Although the impeachment inquiry has been conducted in secret, what we know suggests it has become a free-ranging exploration of Mr. Trump’s foreign-policy substance and process, with the committees summoning numerous State Department witnesses. Congress could properly undertake such an inquiry using its oversight authority, but by claiming that it is proceeding with an impeachment inquiry, it has forfeited this option.

If the House impeaches Mr. Trump because it disapproves of a lawful exercise of his presidential authority, it will in effect have accused him of maladministration . The Framers rejected that amorphous concept because it would have allowed impeachment for mere political disagreements, rendering the president a ward of Congress and destroying the executive’s status as an independent, coequal branch of government. If the House impeaches on such grounds and the Senate concludes it has jurisdiction to conduct an impeachment trial, it should focus first and foremost not on the details of Mr. Trump’s foreign policy, but on the legal question of whether the conduct alleged is an impeachable offense.

Alexis de Tocqueville observed in 1835: “A decline of public morals in the United States will probably be marked by the abuse of the power of impeachment as a means of crushing political adversaries or ejecting them from office.” What House Democrats are doing is not only unfair to Mr. Trump and a threat to all his successors. It is an attempt to overrule the constitutional process for selecting the president and thus subvert American democracy itself.”

The flawed process

In the end, the process being followed by the Democrats will also be tested by an election and the process may well be rejected at the ballot box. The press is reporting that the public sentiment is turning in favor of an impeachment, but that does not consider the facts of reality.”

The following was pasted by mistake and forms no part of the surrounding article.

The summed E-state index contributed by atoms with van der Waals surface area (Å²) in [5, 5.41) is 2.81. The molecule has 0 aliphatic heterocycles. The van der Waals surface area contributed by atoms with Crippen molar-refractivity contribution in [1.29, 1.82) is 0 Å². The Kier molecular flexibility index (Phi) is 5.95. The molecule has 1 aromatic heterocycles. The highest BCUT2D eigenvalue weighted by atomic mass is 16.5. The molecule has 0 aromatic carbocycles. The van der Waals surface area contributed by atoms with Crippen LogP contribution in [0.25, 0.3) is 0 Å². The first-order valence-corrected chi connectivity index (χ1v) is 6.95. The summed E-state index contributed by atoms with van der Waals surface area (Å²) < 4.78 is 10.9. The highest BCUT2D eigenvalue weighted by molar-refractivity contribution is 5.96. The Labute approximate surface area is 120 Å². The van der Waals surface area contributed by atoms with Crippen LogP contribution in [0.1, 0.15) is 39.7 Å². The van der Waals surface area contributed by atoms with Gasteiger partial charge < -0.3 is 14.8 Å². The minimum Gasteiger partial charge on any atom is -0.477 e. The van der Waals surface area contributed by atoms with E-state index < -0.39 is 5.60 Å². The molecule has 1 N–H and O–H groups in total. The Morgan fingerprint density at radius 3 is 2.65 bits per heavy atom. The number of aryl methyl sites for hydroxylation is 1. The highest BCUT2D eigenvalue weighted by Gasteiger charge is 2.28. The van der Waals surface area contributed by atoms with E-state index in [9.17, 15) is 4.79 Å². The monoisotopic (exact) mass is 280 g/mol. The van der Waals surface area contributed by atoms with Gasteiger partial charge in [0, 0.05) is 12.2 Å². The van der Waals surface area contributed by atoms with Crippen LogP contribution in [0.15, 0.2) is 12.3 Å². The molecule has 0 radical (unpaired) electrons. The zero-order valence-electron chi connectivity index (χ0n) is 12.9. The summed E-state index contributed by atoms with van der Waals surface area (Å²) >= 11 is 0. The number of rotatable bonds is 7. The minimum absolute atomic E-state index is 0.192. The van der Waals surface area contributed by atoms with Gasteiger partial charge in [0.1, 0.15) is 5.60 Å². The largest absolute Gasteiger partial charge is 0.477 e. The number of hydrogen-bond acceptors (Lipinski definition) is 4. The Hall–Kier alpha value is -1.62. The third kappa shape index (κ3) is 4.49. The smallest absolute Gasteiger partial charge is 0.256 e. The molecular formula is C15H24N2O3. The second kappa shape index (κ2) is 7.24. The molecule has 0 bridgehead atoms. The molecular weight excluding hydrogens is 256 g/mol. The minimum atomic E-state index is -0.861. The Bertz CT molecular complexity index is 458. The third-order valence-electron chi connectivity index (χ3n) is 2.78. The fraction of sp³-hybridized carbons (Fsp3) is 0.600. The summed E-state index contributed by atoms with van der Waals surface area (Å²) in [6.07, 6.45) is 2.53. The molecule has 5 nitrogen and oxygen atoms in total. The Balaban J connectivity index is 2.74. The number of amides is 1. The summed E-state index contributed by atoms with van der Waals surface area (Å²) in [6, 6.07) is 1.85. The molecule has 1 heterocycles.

In the end, the process being followed by the Democrats will also be tested by an election and the process may well be rejected at the ballot box. The press is reporting that the public sentiment is turning in favor of an impeachment, but that does not consider the facts of reality:

  • Information flow about the witness testimony is secret but selectively leaked to the supportive press to establish a mythical narrative of impeachable offense.
  • The public is always highly suspicious of secrecy.
  • In an actual impeachment proceeding, including a trial in the Senate, the defense finally gets to call their own witnesses and cross examine testimony from that of the prosecution and all will be viewed by the public.
  • The Congressional approval numbers are approaching single digit.
  • Polls about Trump support or favorability are always understated.
  • The press are the most aggressive cheerleaders of the impeachment.
In the latest chapter of the “Impeachment” saga Speaker Pelosi has seemingly capitulated, at least in words, by signaling a floor vote for the inquiry. Is this a head fake, or the recognition the flawed process of Adam Schiff was catching up with him and his committee?  Perhaps fairness for once for Trump is taking hold.